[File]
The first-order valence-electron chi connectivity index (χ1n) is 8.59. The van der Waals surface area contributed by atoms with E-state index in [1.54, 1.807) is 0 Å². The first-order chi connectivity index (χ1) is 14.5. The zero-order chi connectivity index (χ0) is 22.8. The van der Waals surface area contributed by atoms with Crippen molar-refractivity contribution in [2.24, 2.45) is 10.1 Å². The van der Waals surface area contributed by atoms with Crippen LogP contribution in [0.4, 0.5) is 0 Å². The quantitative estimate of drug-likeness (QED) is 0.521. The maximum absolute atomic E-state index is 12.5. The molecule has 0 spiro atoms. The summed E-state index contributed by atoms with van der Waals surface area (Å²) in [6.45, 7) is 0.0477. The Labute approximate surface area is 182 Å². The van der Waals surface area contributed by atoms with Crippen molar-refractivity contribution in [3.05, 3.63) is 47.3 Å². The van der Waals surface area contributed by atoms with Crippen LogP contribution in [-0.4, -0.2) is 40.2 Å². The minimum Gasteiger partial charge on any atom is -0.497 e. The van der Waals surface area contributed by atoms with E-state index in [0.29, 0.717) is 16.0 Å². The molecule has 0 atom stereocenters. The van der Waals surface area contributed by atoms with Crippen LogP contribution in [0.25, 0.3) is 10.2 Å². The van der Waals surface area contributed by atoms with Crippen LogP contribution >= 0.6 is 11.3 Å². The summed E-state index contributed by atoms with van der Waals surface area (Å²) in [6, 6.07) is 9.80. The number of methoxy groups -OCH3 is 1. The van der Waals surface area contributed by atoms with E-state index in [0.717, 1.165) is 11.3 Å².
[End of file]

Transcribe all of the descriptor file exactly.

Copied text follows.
The first-order valence-electron chi connectivity index (χ1n) is 8.59. The van der Waals surface area contributed by atoms with E-state index in [1.54, 1.807) is 0 Å². The first-order chi connectivity index (χ1) is 14.5. The zero-order chi connectivity index (χ0) is 22.8. The van der Waals surface area contributed by atoms with Crippen molar-refractivity contribution in [2.24, 2.45) is 10.1 Å². The van der Waals surface area contributed by atoms with Crippen LogP contribution in [0.4, 0.5) is 0 Å². The quantitative estimate of drug-likeness (QED) is 0.521. The maximum absolute atomic E-state index is 12.5. The molecule has 0 spiro atoms. The summed E-state index contributed by atoms with van der Waals surface area (Å²) in [6.45, 7) is 0.0477. The Labute approximate surface area is 182 Å². The van der Waals surface area contributed by atoms with Crippen molar-refractivity contribution in [3.05, 3.63) is 47.3 Å². The van der Waals surface area contributed by atoms with Crippen LogP contribution in [-0.4, -0.2) is 40.2 Å². The minimum Gasteiger partial charge on any atom is -0.497 e. The van der Waals surface area contributed by atoms with E-state index in [0.29, 0.717) is 16.0 Å². The molecule has 0 atom stereocenters. The van der Waals surface area contributed by atoms with Crippen LogP contribution in [0.25, 0.3) is 10.2 Å². The van der Waals surface area contributed by atoms with Crippen LogP contribution >= 0.6 is 11.3 Å². The summed E-state index contributed by atoms with van der Waals surface area (Å²) in [6, 6.07) is 9.80. The number of methoxy groups -OCH3 is 1. The van der Waals surface area contributed by atoms with E-state index in [0.717, 1.165) is 11.3 Å².